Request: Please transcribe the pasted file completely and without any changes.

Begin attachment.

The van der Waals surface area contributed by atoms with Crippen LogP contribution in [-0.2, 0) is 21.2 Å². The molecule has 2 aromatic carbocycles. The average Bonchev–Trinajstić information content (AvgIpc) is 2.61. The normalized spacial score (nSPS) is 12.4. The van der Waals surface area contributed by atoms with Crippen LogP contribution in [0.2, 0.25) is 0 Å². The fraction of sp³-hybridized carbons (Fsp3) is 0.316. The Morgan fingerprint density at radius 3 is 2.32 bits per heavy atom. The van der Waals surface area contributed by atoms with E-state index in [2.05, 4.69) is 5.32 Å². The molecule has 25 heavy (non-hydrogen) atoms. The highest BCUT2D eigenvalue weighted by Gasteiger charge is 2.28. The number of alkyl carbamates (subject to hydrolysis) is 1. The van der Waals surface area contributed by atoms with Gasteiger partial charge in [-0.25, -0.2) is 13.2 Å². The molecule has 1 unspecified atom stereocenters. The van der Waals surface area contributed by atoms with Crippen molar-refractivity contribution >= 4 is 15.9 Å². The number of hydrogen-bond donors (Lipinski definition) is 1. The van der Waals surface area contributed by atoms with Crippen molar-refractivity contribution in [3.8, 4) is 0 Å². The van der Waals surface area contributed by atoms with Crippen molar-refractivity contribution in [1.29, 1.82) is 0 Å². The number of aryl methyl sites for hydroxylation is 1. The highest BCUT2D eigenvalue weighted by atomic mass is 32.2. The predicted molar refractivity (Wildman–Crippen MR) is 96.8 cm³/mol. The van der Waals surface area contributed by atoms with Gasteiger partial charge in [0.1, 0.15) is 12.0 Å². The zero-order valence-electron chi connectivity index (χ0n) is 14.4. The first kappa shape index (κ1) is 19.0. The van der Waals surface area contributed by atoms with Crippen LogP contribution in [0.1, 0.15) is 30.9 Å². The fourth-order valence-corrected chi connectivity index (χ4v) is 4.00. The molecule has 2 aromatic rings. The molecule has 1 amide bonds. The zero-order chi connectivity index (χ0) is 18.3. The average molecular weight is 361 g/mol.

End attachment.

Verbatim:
The van der Waals surface area contributed by atoms with Crippen LogP contribution in [-0.2, 0) is 21.2 Å². The molecule has 2 aromatic carbocycles. The average Bonchev–Trinajstić information content (AvgIpc) is 2.61. The normalized spacial score (nSPS) is 12.4. The van der Waals surface area contributed by atoms with Crippen LogP contribution in [0.2, 0.25) is 0 Å². The fraction of sp³-hybridized carbons (Fsp3) is 0.316. The Morgan fingerprint density at radius 3 is 2.32 bits per heavy atom. The van der Waals surface area contributed by atoms with E-state index in [2.05, 4.69) is 5.32 Å². The molecule has 25 heavy (non-hydrogen) atoms. The highest BCUT2D eigenvalue weighted by Gasteiger charge is 2.28. The number of alkyl carbamates (subject to hydrolysis) is 1. The van der Waals surface area contributed by atoms with Gasteiger partial charge in [-0.25, -0.2) is 13.2 Å². The molecule has 1 unspecified atom stereocenters. The van der Waals surface area contributed by atoms with Crippen molar-refractivity contribution >= 4 is 15.9 Å². The number of hydrogen-bond donors (Lipinski definition) is 1. The van der Waals surface area contributed by atoms with Crippen molar-refractivity contribution in [3.8, 4) is 0 Å². The van der Waals surface area contributed by atoms with Crippen molar-refractivity contribution in [1.29, 1.82) is 0 Å². The number of aryl methyl sites for hydroxylation is 1. The highest BCUT2D eigenvalue weighted by atomic mass is 32.2. The predicted molar refractivity (Wildman–Crippen MR) is 96.8 cm³/mol. The van der Waals surface area contributed by atoms with Gasteiger partial charge in [0.1, 0.15) is 12.0 Å². The zero-order valence-electron chi connectivity index (χ0n) is 14.4. The first kappa shape index (κ1) is 19.0. The van der Waals surface area contributed by atoms with Crippen LogP contribution in [0.1, 0.15) is 30.9 Å². The fourth-order valence-corrected chi connectivity index (χ4v) is 4.00. The molecule has 2 aromatic rings. The molecule has 1 amide bonds. The zero-order chi connectivity index (χ0) is 18.3. The average molecular weight is 361 g/mol.